6. Every people has the right to break free from any colonial or foreign domination, whether direct or indirect, and from any racist regime. (Crawford, 1988, pp. 187-9)
2. Colonialised or oppressed peoples shall have the right to free themselves from the bonds of domination by resorting to any means recognised by the international community.(Crawford, 1988, pp. 193-202)
Many British lawyers doubt whether any of the above really constitutes law; and there is much useful work to be done on the academic front. But I propose to describe four (but by no means the only) ways in which lawyers may actively engage themselves, as lawyers, in solidarity with liberation struggles.
First, the UK organisation Lawyers for Palestinian Human Rights (LPHR),1 not only campaigns for those rights but has, for example, been working on a petition to the Permanent Peoples Tribunal (PPT)(whose President is Professor Rigaux) on the question of breaches by Israel of human rights in the occupied territories.
The inauguration of the PPT in Bologna on 24 June 1979 was inspired by the Algiers Declaration. Its mission (set out in Article 2 of its statute) is 'to promote universal and effective respect for the fundamental rights of peoples by determining whether these rights have been violated, by examining the causes of such infringements, and by pointing out to world public opinion the authors of these violations. It has been petitioned to rule, among others, on Western Sahara (1979), Argentina (1980), Afghanistan (1981 and 1982) and Guatemala (1983). In September 1988 the PPT was convened in Berlin to coincide with the IMF Congress, and considered complaints of violations by the IMF and the World Bank of the international law of the self-determination of peoples. They were found to be in breach of the UN Charter and of their constitutions, and to have acted negligently.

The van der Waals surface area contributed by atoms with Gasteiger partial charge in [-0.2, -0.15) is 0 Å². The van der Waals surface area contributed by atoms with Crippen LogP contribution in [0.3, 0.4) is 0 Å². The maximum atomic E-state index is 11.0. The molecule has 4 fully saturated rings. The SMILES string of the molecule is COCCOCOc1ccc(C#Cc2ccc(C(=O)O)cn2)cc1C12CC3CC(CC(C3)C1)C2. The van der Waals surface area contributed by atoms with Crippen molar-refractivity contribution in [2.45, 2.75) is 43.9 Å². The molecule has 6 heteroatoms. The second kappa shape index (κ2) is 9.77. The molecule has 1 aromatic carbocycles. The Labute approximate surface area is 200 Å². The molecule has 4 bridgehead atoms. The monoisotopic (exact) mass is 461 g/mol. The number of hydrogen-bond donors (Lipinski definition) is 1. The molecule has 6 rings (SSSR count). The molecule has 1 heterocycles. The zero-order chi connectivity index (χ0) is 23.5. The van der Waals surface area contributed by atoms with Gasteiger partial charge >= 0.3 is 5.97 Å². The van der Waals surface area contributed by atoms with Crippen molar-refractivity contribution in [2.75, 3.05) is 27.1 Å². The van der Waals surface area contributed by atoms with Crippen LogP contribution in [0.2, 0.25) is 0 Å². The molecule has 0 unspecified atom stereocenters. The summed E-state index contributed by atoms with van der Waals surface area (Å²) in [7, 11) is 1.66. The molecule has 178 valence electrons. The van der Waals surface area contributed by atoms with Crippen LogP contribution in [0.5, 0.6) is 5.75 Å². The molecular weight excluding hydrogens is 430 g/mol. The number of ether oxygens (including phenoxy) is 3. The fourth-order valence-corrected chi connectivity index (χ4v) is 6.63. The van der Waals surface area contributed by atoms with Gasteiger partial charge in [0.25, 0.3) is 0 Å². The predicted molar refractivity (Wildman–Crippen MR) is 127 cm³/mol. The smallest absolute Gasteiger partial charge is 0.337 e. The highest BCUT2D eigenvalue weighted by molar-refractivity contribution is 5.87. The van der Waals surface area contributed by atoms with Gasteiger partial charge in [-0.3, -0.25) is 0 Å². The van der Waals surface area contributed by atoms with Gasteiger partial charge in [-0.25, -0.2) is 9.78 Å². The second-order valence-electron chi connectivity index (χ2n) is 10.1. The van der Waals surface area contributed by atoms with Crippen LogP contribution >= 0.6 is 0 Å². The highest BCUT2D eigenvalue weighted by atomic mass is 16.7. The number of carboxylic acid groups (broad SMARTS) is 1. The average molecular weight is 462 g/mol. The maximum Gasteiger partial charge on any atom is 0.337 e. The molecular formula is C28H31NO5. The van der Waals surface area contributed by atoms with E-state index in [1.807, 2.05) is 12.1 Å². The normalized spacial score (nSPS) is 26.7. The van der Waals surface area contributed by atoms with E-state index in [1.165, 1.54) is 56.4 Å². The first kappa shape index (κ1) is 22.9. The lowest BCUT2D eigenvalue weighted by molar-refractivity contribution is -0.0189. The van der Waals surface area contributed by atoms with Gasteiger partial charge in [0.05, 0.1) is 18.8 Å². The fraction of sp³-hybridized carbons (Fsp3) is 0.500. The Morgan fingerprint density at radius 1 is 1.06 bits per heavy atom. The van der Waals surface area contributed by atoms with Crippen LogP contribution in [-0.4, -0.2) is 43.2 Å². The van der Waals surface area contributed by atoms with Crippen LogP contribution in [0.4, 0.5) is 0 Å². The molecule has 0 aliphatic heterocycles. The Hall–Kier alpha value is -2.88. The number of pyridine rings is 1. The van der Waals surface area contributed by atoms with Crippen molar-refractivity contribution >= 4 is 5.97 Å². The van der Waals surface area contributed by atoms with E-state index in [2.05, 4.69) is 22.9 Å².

Secondly, LPHR, along with Al-Haq, the West Bank Affiliate of the International Commission of Jurists, has been investigating the enforcement of international law in relation to the Israeli-occupied territories, particularly as regards 'grave breaches' of the IV Geneva Convention of 1949, which are war crimes (see Stephens, 1989); for example, by invoking the UK's Geneva Conventions Act 1957. LPHR are currently campaigning to stop the separation of Palestinian families.
Thirdly, another UK organisation, Lawyers Against Apartheid,2 campaigns on a number of international law issues, for example, ratification by the UK government of Protocol I Additional to the Geneva Conventions of 1949 (on international armed conflicts, signed by 102 states and three national liberation movements on 10 June 1977), as part of the campaign for prisoner-of-war status for combatants in the struggle against apartheid. In autumn 1991, LAA launched their 'Vote for Democracy in South Africa' campaign, to show that the people of Britain support democracy in South Africa.
many of the lawyers mentioned above are activists in the International
Association of Democratic Lawyers,3
whose British section is the Haldane Society of Socialist Lawyers,4
and which comprises sections representing progressive lawyers in South
Africa, Palestine and over 70 other countries. Its journals include the
International Review of Contemporary Law,5
and Palestine and Law. The Haldane Society has an international sub-committee
which works closely with solidarity and liberation movements.